A roadway in your mind has led, unexpectedly, from the streets of Mexico City to another cluster of memories. A detour, it seems, but then you remember. The town at the exit is Glorieta, New Mexico, and the word, in Spanish, for traffic circle is glorieta, which sounds like Gloria, a woman's name. It is flowerlike and round (a traffic circle is round) - and flower in Spanish is flora, glora, glorieta. The word was stored in many different places and crossreferenced according to its shape, its sound, the places where it has been experienced, as well as by what it means.

Well, no one said that your data base had to be simple and clear-cut. It's more a tangle than an array. The mural by Diego Rivera has tentacles extending to the memory of another of his works, on a ceiling in the Museum of Science and Industry, which is filed in a section where you keep vague, fading remembrances of a childhood trip to Chicago.

You could wander all day, back to Mexico or to that canyon in the wilderness, but reality intrudes. You emerge from the network of tunnels (the ones in your mind as well as those the train has been traveling through) and find yourself outside the building where you work. You go inside, ready to spend the day utilizing a more orderly part of your mind. Most of us would agree that there are scores of jobs of such mind-numbing repetition that they easily could be mechanized. But to keep the experiment interesting, let's pretend that you're a doctor. Patient A is complaining of stomach troublea burning pain, strange rumblings in the night, food that seems to sit in the gut as indigestible as concrete. So are we talking ulcer, maybe cancer, or just a nervous stomach? How about cirrhosis of the liver? All have overlap
ping symptoms: nausea, abdominal cramps, a feeling of fullness. To find your way through the web of possibilities, you must gather more information, ask questions whose answers will lead to other questions, and more direct inquiries such as X rays and blood tests.

Does the patient drink, smoke, lead a stressful life, eat a lot of Szechuan food? These activities all have been linked to stomach irritation, which might lead to chronic gastritis and perhaps, in extreme cases, ulceration. Is the patient's skin jaundiced? That is a symptom of liver trouble. Is the spleen enlarged? That can mean cirrhosis, but it can also mean leukemia, Hodgkin's disease, malaria, or mononucleosis, which all have distinguishing and overlapping symptoms of their own.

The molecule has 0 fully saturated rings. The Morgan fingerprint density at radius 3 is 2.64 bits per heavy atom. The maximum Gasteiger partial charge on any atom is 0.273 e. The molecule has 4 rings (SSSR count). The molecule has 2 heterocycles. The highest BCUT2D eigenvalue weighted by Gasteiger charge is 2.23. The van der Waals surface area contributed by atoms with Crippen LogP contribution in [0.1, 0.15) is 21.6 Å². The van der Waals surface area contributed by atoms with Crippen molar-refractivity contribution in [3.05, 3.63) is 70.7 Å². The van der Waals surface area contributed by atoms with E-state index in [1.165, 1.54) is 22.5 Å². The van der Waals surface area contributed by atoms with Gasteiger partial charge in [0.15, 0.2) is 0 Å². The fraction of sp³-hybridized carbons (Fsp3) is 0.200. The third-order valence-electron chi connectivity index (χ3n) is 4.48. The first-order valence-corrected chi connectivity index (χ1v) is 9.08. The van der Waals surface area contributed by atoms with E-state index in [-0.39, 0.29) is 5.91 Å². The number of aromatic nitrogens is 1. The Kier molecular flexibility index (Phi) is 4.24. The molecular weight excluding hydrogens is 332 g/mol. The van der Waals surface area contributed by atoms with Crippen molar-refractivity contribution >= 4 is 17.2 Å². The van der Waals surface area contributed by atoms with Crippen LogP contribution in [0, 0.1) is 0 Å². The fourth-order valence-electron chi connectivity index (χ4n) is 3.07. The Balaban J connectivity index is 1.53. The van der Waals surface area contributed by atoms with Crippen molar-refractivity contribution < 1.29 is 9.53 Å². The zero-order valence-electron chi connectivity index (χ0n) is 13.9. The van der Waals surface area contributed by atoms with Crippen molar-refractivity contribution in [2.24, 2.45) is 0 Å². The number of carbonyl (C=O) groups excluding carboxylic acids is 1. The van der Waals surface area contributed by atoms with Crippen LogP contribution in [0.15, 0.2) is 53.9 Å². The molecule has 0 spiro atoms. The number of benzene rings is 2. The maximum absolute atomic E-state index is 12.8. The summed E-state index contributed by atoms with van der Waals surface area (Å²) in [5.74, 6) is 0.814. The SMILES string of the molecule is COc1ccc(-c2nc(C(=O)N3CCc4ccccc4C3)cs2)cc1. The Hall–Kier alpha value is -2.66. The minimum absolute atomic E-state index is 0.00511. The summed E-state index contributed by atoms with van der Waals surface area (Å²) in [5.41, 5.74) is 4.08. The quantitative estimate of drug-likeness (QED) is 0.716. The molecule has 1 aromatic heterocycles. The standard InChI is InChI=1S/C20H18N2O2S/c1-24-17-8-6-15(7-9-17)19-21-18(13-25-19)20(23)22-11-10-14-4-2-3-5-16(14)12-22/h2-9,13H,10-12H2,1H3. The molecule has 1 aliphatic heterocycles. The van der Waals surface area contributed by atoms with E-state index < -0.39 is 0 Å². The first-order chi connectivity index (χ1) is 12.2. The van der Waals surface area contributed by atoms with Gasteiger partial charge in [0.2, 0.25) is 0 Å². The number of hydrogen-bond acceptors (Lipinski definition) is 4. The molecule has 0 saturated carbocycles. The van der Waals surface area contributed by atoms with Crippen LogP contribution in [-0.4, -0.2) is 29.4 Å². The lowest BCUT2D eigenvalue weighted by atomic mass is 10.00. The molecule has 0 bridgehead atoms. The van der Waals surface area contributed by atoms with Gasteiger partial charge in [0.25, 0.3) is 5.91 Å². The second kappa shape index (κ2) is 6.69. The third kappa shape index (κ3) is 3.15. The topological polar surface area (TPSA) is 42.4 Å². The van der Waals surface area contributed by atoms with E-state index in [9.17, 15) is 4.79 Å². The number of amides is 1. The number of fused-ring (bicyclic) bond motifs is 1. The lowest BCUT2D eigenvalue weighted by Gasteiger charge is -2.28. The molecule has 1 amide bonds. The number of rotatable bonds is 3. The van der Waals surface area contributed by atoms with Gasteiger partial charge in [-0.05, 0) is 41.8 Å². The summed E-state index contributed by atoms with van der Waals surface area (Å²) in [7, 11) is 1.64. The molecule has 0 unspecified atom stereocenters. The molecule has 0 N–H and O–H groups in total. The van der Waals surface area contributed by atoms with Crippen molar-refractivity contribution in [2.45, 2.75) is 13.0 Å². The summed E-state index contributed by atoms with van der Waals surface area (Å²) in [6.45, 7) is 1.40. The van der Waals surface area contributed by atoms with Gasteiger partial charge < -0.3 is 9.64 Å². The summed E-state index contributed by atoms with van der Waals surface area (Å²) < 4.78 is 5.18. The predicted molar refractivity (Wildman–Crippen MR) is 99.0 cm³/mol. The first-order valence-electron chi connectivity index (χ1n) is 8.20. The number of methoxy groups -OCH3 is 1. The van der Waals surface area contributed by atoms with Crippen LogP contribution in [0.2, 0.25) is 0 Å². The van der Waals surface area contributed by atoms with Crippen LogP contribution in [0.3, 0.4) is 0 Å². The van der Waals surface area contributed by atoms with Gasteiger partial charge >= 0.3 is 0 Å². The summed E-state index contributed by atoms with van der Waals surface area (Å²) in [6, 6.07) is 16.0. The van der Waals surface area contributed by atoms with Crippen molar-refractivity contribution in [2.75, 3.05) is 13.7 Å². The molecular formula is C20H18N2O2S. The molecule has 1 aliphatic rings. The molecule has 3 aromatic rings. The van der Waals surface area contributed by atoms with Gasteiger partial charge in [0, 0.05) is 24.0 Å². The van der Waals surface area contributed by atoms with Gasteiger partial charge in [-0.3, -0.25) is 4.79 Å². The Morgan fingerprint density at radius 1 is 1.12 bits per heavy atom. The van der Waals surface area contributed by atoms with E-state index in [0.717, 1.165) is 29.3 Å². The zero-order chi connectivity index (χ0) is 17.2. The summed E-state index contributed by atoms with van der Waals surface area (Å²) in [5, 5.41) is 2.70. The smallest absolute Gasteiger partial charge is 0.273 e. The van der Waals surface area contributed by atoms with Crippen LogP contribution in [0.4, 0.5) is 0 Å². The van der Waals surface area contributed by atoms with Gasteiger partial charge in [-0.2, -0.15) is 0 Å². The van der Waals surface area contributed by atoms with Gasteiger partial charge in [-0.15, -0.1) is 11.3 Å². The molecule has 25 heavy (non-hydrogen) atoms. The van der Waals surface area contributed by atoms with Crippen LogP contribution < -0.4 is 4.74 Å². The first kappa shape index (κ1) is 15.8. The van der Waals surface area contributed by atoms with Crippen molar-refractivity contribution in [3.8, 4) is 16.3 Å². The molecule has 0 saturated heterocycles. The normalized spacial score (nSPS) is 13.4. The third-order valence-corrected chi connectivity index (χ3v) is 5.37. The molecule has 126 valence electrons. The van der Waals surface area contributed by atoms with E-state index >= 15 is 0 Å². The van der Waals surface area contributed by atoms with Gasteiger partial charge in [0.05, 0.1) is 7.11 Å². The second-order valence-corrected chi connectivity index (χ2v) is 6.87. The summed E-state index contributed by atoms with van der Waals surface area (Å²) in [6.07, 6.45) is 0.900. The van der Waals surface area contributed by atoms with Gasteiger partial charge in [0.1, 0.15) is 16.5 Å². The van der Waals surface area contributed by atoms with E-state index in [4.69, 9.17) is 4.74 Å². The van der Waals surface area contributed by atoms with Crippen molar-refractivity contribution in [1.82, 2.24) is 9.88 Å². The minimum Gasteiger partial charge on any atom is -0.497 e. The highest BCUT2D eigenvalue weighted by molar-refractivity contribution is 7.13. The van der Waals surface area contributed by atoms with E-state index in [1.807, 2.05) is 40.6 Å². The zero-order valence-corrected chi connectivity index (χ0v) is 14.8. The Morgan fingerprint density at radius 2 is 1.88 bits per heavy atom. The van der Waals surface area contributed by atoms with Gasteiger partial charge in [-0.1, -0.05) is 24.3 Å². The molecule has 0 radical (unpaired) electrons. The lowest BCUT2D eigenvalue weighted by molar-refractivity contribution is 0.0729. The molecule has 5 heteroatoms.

You ask the patient to be more specific. Are the pains in the upper abdomen? Do they happen between meals and go away after eating? Is there a sour taste in the mouth that abates after taking antacids? Those might be ulcer signs. If the pain is lower and to the right it might be appendicitis, which is often accompanied by a high white-blood-cell count-and that, of course, can mean an infection in any part of the body. Weight loss can accompany cirrhosis or cancer.

In even the most routine case, there is an overwhelming amount of information to consider. Men might be more likely to get ulcers than women. Certain personality types are ulcer-prone. And once a diagnosis is made, there is a spectrum of possible treatments. In the case of an ulcer, they range from medication to surgery.

An experienced doctor doesn't consider every single factor, running through a vast mental checklist. Over the years certain symptoms recur so frequently that they are compiled into patterns which, when observed, can elicit a diagnosis almost immediately. They feel like hunches, but so did the decision to go back for the umbrella. After all, medicine is supposed to be logical, at least largely so. The most complex medical decision might be broken into thousands of microdecisions, which, if properly strung together by a computer, would produce the same diagnosis a human doctor would. Each decision need not be black or white. To allow for uncertainty, probability ratings could be included, translated as numbers between 1 and 10, or 1 and 100, depending on how much subtlety is required.